New law: Brexit – immediate considerations for businesses

Friday 12th August 2016

Businesses should start thinking now about the legal and other implications of the UK leaving the European Union (EU) on their business, and consider taking certain steps now.


Following the referendum vote in favour of the UK leaving the EU ('Brexit'), there are no immediate changes to the law in any part of the UK. Such changes can only come after a minimum two-year negotiation period (yet to be triggered), and will depend on the deal negotiated with the EU.


However, there are legal issues businesses can consider now, including:


  • Terms of business, and contracts with suppliers, customers, investors and others, may contain clauses that assume continued membership of the EU. For example, you may have appointed agents or distributors to sell your goods 'in the EU'. What effect will that clause have following Brexit? Such clauses should be identified, and a view taken on what changes may be required.
  • Do clauses in your contracts, whether expressly or impliedly, allow you or the other party to terminate them when the UK leaves the EU?  Is such a clause required?
  • If you have trade marks, designs and/or other intellectual property rights registered at the relevant European registries, they are currently protected throughout the EU, including the UK. If the UK leaves the EU, the protections could cease to apply in the UK. You may wish to consider also registering trade marks, designs, etc, separately in the UK national registries
  • If you import personal data about customers, employees, etc from other countries in the EU, current law makes this unlawful unless UK data protection laws provide 'adequate safeguards' to protect that data. They currently do but, once the UK has left the EU, the situation may change. Should alternative data arrangements be considered?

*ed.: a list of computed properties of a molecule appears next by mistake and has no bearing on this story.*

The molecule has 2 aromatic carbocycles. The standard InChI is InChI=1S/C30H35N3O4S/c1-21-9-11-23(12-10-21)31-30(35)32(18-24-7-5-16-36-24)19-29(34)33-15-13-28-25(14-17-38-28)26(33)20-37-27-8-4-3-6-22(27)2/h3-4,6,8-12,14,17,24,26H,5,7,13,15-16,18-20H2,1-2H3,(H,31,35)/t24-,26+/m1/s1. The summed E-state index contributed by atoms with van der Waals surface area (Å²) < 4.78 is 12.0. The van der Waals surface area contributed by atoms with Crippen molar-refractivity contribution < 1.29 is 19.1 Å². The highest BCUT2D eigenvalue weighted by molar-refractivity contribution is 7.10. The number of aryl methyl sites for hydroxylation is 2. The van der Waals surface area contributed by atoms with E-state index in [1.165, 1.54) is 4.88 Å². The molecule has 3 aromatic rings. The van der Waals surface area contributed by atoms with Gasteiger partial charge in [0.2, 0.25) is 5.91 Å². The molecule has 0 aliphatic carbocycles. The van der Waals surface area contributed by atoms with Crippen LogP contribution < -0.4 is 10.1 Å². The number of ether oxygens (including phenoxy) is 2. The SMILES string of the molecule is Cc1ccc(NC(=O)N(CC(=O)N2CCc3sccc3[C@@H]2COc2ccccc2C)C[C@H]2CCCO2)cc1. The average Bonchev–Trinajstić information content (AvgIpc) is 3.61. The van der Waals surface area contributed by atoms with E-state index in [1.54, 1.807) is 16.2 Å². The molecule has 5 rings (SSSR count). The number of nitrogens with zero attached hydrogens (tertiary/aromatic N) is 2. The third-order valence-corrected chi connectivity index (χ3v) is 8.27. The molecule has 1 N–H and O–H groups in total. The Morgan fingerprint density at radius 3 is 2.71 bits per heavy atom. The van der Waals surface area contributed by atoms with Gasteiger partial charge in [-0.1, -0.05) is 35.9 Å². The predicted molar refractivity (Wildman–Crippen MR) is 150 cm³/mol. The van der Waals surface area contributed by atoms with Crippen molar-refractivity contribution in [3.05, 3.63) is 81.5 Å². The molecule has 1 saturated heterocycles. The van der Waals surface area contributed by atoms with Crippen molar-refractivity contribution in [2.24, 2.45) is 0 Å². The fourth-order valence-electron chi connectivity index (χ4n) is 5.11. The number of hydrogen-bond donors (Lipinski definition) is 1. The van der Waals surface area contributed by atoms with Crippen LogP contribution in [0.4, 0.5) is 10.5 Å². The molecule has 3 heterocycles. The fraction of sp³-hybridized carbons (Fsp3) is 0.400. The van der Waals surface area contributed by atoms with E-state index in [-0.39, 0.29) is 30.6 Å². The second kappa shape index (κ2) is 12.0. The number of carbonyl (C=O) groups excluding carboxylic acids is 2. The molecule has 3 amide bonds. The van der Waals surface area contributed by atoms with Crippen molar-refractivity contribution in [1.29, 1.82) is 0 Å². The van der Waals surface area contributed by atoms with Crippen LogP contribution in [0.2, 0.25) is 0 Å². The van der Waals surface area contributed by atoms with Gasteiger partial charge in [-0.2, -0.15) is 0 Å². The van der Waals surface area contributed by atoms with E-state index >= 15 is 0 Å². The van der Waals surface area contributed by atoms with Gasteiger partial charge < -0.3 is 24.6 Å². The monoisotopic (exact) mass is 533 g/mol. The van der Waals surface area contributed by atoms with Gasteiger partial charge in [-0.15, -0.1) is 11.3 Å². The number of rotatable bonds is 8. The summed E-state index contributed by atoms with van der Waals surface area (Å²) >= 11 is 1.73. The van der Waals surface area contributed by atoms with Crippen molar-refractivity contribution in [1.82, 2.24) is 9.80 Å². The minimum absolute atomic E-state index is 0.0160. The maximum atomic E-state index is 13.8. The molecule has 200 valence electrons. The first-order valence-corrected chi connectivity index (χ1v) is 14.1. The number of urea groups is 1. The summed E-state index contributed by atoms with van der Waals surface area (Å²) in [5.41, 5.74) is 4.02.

• Do you have a subsidiary, branch establishment or presence in another EU member stage? Or are you owned by an EU parent company? What consequences might Brexit have on these arrangements?
  • Could you replace employees who are EU member state nationals if their entitlement to work in the UK ceases? Will Brexit make it difficult to employ a workforce?
  • What is the economic impact of a possible downturn in the economy – have you planned for possible re-organisation and/or redundancies?
  • In the meantime, have you ensured any employees from EU member states (or elsewhere) are protected from harassment, victimisation, discrimination, etc in the workplace?


These are examples of the legal issues business should now be considering, depending on the nature of your business.  There are also commercial considerations, for example, how a UK exit from the EU could affect:


  • Your pricing (given the possibility of tariffs on imports or exports, and possible changes to VAT)
  • The financial performance/stability of your customers, suppliers and competitors, and third parties such as lenders, landlords and investors
  • The overall impact on your business of another possible downturn, if the economy is affected by Brexit as forecast by many


Note that there will be special considerations if you are in sectors that may be particularly affected by Brexit, such as farming, fishing or science.


Operative date

  • Now



  • Businesses should start thinking now about the possible legal and other implications of the UK ceasing to be part of the EU, and develop contingency plans and budgets accordingly.



Atom Content Marketing 2016

Author: Peter Hine

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